Historically rich 'Walk in the Past' trail in Yoho National Park, British Columbia, Canada.
The 'Walk in the Past' is a short, relatively easy and historically fascinating, interpretive hike from the Kicking Horse Campground to the 'Big Hill'. The trail begins at the far end of the Kicking Horse Campground past Monarch Campground. Both campgrounds are near the beginning of the Yoho Valley Road off the TransCanada Highway a short distance east of Field in Yoho National Park, British Columbia. The return hike is 2.7 KM (1¾ miles) long with an elevation gain of about 120 m (394 ft) to a maximum elevation near 1,375 m (4,510 ft).
The trail begins near the washrooms at the overflow camping area. A large sign sets the tone. Be certain to take a Self-Guiding Trail Brochure with you. The brochure is available in the two official languages of Canada, French and English. This brochure explains the seven interpretive stations along the route.
The trail passes a carved log nameplate, then ascends to a small platform on the edge of Yoho Valley Road. The trail indicator finger points the way to another platform on the opposite side of the road.
On the far side, the trail descends quickly then begins gradual ascent through lush, aromatic forest to Marker # 1 which sets the stage for this historical hike. This narrow trail leads to a broader portion that was the original supply road used for railway construction in 1884.
Marker # 2 invites today's hiker to reconstruct observations made by early explorers in the 1800's which included James Hector of the 1858 Palliser Expedition. The trail continues to climb through dense old growth forest until the sound of traffic begins to invade the silence of the forest, Soon a large bridge appears which is part of the TransCanada Highway. Vehicles use the top of the bridge and trains pass underneath.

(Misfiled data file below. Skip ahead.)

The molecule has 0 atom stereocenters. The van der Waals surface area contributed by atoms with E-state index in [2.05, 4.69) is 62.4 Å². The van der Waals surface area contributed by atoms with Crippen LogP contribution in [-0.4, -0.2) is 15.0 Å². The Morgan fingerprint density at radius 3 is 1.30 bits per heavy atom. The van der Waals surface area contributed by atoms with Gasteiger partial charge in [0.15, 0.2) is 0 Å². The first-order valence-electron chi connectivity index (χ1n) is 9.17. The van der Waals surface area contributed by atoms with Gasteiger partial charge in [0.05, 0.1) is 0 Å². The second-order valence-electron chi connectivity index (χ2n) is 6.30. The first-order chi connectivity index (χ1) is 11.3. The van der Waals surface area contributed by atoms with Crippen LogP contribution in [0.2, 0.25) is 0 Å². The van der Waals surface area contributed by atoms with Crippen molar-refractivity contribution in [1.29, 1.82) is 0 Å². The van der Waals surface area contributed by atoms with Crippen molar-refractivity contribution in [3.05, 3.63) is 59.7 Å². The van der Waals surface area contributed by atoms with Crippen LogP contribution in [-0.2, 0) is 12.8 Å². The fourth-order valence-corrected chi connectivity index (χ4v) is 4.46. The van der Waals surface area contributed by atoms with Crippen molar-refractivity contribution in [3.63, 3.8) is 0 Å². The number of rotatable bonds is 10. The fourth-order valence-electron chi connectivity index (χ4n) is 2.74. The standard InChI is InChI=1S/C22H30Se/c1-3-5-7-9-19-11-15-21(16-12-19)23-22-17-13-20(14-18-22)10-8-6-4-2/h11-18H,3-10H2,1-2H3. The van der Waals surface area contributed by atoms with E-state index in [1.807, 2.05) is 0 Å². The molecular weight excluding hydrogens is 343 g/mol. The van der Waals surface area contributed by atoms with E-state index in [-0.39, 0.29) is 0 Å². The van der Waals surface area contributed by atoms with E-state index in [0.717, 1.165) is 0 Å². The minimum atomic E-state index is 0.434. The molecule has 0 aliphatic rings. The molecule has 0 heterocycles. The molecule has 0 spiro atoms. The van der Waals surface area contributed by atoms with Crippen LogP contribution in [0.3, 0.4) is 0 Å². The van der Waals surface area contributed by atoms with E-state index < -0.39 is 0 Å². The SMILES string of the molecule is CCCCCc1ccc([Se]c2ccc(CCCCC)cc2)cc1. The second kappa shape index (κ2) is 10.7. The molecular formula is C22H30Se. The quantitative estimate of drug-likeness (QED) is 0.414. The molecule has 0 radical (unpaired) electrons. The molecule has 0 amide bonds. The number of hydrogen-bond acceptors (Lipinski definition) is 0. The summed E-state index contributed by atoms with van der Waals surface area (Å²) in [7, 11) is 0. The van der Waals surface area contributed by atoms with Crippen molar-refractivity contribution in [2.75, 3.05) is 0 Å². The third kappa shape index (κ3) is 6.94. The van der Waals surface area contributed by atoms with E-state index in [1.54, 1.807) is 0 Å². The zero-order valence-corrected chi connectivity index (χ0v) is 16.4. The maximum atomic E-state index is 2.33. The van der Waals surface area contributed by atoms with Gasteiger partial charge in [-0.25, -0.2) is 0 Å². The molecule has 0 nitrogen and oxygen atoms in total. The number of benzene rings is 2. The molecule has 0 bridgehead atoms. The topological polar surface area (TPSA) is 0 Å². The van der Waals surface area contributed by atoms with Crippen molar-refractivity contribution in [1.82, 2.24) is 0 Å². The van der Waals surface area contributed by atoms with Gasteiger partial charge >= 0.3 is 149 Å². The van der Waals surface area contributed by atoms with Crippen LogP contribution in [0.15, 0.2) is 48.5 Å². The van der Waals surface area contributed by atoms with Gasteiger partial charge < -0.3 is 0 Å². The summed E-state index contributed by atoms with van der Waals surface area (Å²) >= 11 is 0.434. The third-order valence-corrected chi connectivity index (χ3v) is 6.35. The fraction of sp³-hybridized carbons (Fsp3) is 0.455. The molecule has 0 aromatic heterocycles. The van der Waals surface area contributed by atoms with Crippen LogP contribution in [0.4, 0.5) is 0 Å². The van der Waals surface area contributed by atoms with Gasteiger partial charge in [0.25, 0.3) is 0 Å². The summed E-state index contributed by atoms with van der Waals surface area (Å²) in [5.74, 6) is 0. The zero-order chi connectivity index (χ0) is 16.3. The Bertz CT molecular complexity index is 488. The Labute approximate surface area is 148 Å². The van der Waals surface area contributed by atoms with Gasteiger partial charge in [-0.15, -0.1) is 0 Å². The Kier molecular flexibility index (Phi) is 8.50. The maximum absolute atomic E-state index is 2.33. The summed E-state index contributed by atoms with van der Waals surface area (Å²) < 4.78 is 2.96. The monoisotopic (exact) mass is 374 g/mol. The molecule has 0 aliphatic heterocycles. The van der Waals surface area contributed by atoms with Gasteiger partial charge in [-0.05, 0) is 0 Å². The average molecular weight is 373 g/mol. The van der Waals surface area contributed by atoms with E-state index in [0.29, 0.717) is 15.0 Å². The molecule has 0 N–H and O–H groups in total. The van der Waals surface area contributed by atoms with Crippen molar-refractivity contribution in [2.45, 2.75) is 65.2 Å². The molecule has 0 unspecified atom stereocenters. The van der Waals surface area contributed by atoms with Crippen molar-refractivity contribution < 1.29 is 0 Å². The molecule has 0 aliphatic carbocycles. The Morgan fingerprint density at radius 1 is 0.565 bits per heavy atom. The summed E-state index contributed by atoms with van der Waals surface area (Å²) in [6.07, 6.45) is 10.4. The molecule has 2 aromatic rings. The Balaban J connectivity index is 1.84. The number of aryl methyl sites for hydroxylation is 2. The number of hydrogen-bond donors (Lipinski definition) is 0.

There seems to be a finger missing at the top of the hill which approaches the bridge. To continue along the Walk in the Past Trail, it is necessary to cross the tracks diagonally to pick up the trail on the other side of the bridge being certain there will be no locomotives rushing toward you from either direction during the crossing. The surrounding scenery can be mesmerizing and the noise of traffic overhead could mask the sound of an oncoming train.
Marker # 3 instructs hikers to be on the watch for the soot and cinder base of an original 1884 rail bed. Tools and implements begin to show up at Marker # 4 which draws attention to steep grade and the locomotive fuel and effort required to deliver passengers and freight to the top of the 'Big Hill'. Following further ascent, the trail pops out onto a gravel road.
Marker # 5 is a few meters to the left and addresses the downhill issues of the original rail line on the 'Big Hill'. Next, along gravel road, Marker # 6 teaches and provides fascinating commentary about safety measures taken to arrest the downhill momentum of runaway trains. The reason for the engineering marvel known as Spiral Tunnels becomes obvious. The trail passes a plank bridge over a picturesque creek and within a very short distance arrives at the final Marker # 7 for the exhibit which is clearly the highlight of the interpretive trail.
The wreckage is a Baldwin #7717 Steam Locomotive. The plaque below, which can be enlarged for reading, explains more about the locomotive and how it was used for construction of the main rail line.
The return hike is a reverse of the approach but much quicker on nearly total descent. Along the upper gravel road, where a mud slide has cleared the forest, there is a spectacular view, across the TransCanada Highway, of Cathedral Mountain.
This short, easy trail is a must-do for any railroad aficionado and it would be remiss to avoid adding The Spiral Tunnel Viewpoint to the agenda. Spiral Tunnels was a massive, innovative and brilliant construction project to reduce the risk for trains and passengers negotiating the infamous 'Big Hill' in a fascinating area which is incredibly rich in the relatively short span of Canadian history.
The trick in life may be to build more positive memories in life than bad ones. Grand memories form a portfolio which pays perpetual dividends. Collecting things, perhaps not so much.
Photographs for this post were captured on June 24, 2014.